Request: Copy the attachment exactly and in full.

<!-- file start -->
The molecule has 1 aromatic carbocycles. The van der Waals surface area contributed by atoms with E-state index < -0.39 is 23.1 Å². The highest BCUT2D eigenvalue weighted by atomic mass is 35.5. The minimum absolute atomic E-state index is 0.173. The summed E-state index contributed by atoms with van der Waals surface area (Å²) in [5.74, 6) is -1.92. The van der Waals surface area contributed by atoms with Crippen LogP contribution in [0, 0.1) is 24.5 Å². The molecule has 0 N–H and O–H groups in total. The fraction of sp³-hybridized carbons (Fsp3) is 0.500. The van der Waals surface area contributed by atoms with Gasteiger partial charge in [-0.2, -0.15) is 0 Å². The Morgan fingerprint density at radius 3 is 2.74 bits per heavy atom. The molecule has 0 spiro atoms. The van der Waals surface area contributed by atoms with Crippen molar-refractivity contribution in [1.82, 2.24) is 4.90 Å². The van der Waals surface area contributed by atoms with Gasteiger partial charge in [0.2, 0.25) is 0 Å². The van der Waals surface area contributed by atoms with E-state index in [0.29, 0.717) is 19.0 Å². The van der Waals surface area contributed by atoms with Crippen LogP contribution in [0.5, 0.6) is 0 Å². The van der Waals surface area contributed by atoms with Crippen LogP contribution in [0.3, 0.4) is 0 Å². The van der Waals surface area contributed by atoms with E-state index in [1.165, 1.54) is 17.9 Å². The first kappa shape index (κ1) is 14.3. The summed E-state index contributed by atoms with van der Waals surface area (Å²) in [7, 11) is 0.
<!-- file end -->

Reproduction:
The molecule has 1 aromatic carbocycles. The van der Waals surface area contributed by atoms with E-state index < -0.39 is 23.1 Å². The highest BCUT2D eigenvalue weighted by atomic mass is 35.5. The minimum absolute atomic E-state index is 0.173. The summed E-state index contributed by atoms with van der Waals surface area (Å²) in [5.74, 6) is -1.92. The van der Waals surface area contributed by atoms with Crippen LogP contribution in [0, 0.1) is 24.5 Å². The molecule has 0 N–H and O–H groups in total. The fraction of sp³-hybridized carbons (Fsp3) is 0.500. The van der Waals surface area contributed by atoms with Gasteiger partial charge in [-0.2, -0.15) is 0 Å². The Morgan fingerprint density at radius 3 is 2.74 bits per heavy atom. The molecule has 0 spiro atoms. The van der Waals surface area contributed by atoms with Crippen molar-refractivity contribution in [1.82, 2.24) is 4.90 Å². The van der Waals surface area contributed by atoms with Gasteiger partial charge in [0.2, 0.25) is 0 Å². The van der Waals surface area contributed by atoms with E-state index in [0.29, 0.717) is 19.0 Å². The van der Waals surface area contributed by atoms with Crippen LogP contribution in [0.5, 0.6) is 0 Å². The van der Waals surface area contributed by atoms with Crippen LogP contribution in [0.3, 0.4) is 0 Å². The van der Waals surface area contributed by atoms with E-state index in [1.165, 1.54) is 17.9 Å². The first kappa shape index (κ1) is 14.3. The summed E-state index contributed by atoms with van der Waals surface area (Å²) in [7, 11) is 0.